Category Archives: Botany

An Aggressive Aquatic Plant Invades The State

by Categorized: Botany, Ecology, Invasive Species, Plants Date:

HydrillaThis is an alarming development: Hydrilla, a highly invasive species, has been found in Coventry Lake. Invasives displace native plants and can dramatically alter the environment and food chain.

Boaters, in particular, should be on the lookout for Hydrilla and take steps to prevent it from spreading further.

David Moran has the story:

Vegetal Venom, Poisonous Plants

by Categorized: Books, Botany, Gardens, Just Because, Plants Date:

Ali MarshallAgatha ChristieGardens often are replete with mystery, but murder? Well, yes.

In a very entertaining story, The Financial Times reports on a garden at Torre Abbey in Torquay, England, where the various plant species that Agatha Christie used in her murder mysteries to dispatch hapless victims have been assembled. Torquay is a seaside town on the south coast of England where Christie was born and had a vacation home later in life.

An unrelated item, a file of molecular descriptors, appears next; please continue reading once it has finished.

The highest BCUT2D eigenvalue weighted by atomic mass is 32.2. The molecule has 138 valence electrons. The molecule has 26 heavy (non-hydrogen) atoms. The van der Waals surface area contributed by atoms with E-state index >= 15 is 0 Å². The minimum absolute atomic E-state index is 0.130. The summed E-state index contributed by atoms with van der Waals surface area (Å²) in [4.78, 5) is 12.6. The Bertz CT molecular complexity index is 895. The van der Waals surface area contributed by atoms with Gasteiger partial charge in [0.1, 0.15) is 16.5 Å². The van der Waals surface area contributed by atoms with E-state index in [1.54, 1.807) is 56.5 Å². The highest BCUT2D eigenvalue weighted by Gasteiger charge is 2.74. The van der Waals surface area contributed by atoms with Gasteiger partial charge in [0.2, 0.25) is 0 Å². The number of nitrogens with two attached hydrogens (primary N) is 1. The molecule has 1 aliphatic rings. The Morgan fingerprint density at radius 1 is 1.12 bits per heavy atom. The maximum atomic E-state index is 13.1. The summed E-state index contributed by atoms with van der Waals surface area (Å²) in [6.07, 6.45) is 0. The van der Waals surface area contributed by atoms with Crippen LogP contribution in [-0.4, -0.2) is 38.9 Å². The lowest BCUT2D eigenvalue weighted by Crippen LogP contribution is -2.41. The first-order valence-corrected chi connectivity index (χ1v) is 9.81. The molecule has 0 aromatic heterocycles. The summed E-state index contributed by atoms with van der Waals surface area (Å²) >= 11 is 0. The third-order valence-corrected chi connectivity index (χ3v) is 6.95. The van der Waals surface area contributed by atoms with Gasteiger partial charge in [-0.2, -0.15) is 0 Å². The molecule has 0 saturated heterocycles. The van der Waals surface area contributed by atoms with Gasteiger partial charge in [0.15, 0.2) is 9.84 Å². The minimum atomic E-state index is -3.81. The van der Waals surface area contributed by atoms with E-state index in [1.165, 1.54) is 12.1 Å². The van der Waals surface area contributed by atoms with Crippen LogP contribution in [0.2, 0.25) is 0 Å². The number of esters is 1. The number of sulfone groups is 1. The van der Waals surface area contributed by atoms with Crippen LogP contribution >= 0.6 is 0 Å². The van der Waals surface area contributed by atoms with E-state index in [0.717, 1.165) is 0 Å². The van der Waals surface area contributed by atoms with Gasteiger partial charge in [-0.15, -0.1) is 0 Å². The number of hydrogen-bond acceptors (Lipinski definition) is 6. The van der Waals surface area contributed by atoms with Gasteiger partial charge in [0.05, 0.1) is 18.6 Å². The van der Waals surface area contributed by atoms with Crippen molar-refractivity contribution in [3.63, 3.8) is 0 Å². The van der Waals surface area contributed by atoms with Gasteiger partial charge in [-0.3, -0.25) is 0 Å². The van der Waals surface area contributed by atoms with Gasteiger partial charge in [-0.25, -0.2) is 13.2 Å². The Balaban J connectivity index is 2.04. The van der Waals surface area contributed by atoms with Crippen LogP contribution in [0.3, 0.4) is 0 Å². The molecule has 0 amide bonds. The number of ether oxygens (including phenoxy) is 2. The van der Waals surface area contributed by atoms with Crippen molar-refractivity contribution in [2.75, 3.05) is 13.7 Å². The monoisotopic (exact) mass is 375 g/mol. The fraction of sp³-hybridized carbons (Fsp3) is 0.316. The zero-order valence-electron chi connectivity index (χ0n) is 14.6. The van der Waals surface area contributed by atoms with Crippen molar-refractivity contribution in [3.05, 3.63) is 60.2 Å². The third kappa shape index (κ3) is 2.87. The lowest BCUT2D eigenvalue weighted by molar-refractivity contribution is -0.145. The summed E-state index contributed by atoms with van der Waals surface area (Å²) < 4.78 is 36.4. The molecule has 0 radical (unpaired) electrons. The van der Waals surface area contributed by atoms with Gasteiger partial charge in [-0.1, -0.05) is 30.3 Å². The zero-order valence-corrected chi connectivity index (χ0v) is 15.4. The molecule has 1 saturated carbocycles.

From ricin hidden in fig paste sandwiches to digotoxin, derived from the foxglove plant (which Agatha used to bump off Mrs. Boynton in “Appointment With Death”), the Potent Plants Garden, managed by head gardener Ali Marshall, seems like quite a deadly delight.

FoxgloveClick here for the full story.

Photos via the Financial Times, from top: Ali Marshall, Agatha Christie, foxglove.

Lucky Bamboo

by Categorized: Botany, Holidays, Plants Date:

Former Courant colleague Bill Daley of the Chicago Tribune takes a look at lucky bamboo, a fortuitous plant for the Chinese New Year, which arrives this Thursday, Feb. 19, and other food and flowers that are ripe with symbolism for the holiday.